Edward Maby's Website
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The Rip Van Winkle House
When the Catskill Mountain House first opened in 1826, visitors made the twelve-mile journey from Catskill, NY to Pine Orchard by horse-drawn coach. The last three miles wound steeply up the east side of South Mountain along the Mountain House Road, a privately owned turnpike that followed an old trail. A traveler in October, 1826 writes ...
"Two miles from the summit is a small hut, or shantey as they are called here, whose occupant by universal consent bears the name of the immortal sleeper. Whether a genuine descendant or not is the point upon which I will not state my veracity. His hut is in a singularly romantic situation; built in a deep angle of the rock with a perpendicular ascent fifty feet directly above him. He keeps refreshment for travelers, and is supplied with water by spout which is laid from his window to the spring in a rock behind him. It was just dark when we arrived there, and probably the deep shadows of the woods and rocks added to the effect---but I have seldom been so struck as by the sudden turn which brought me upon the wild eyrie of this modern Rip Van Winkle." [1, Boston Recorder and Telegraph, 6 Oct. 1826]
Thus, a commercial endeavor determined where Rip Van Winkle slept. Indeed, visitors were shown "Rip's Rock" as the specific resting place. Washington Irving did not visit the Catskill "Sleepy Hollow" until 1832.
Ira Sax owned the so-called shantey lot. In 1867, he hired William Comfort to build a larger boarding house ...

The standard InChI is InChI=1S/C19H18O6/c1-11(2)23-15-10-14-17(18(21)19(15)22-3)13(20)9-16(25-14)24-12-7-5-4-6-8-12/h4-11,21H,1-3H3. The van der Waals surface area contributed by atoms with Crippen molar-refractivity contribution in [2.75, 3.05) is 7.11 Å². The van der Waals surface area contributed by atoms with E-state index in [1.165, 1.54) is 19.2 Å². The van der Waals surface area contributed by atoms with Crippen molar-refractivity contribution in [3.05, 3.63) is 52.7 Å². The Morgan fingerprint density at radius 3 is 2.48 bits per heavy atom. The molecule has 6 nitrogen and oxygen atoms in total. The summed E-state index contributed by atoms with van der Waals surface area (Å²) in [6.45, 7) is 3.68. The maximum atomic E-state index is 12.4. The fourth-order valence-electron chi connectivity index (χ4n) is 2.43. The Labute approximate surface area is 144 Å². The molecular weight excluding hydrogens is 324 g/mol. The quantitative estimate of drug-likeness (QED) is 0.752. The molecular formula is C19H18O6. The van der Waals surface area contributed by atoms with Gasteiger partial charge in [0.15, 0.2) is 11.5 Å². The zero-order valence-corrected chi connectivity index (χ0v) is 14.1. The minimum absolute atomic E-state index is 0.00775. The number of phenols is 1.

"I built the three-story boarding house in 1867 for a farmer who owned the site and had an impression that he might make a summer resort of the reputed spot where Rip took his famous nap. So I was chosen as the designer and builder, and after several weeks of freezing in the early spring and several weeks more of torment from mosquitoes and punkies getting into our eyes---to say nothing of other inconveniences and annoyances---the building was finished, good and strong" [2, Catskill Recorder, 1 Feb. 1918]
The boarding house was a convenient half-way resting stop on the Mountain House Road ...
"A stop was made for "rest" at the Rip Van Winkle Boarding House. Tourists were shown the immense barroom, opening upon the porch of the boarding house, with its famous awning extending across the creek. To sit beneath it for ten minutes brought a chill, no matter how hot the day,---owing to the current of icy air that swept down from the cool, deep ravine of Sleepy Hollow gashed into the mountain overhead. When the tourist began to shiver from this chilliness the bar-tender brought forth a fresh version of the oft-told story of horses that caught cold while their drivers drank. The horses then had to be unhitched and led to the stables, where they could be warmed and their joints limbered; the afternoon quickly sped on, while the drivers drank; nightfall made impossible any further progress up the awful road; and, far into the night the drivers drank on,---telling and enlarging upon the many version of Old Rip and his Dwarfs and their kegs of musty old ale. Little wonder that no one rembered the truth!" [3, H. A. Haring, Our Catksill Mountains, G. P. Putnam, New York, 1931.]
In 1880, Ira Sax sold the shantey lot and Rip Van Winkle Boarding House to Elizabeth Lusk, wife of Gilbert Lusk, who subsequently managed the property. The hotel presumably had an image of Rip Van Winkle over the door that was painted by Thomas Cole. Gilbert died in 1885. Nevertheless, his widow continued operations under the management of H. A. Schutt and J. M. Miller.
The Mountain House Road began a steady demise in 1892 when the Otis Company built an inclined railway up the mountainside to the Catskill Mountain House. Eiizabeth Lusk conveyed the property to Sarah Emory in 1893 who, in turn, conveyed the property to Robert M. Mabie in 1896. Robert's investment was a poor one---the property significantly deteriorated by 1902, and it was abandoned soon after.
The Rip Van Winkle Boarding House and the adjacent shantey house burned in 1918. The Mountain House Road is now a horse trail.
The Rip Van Winkle House site today ...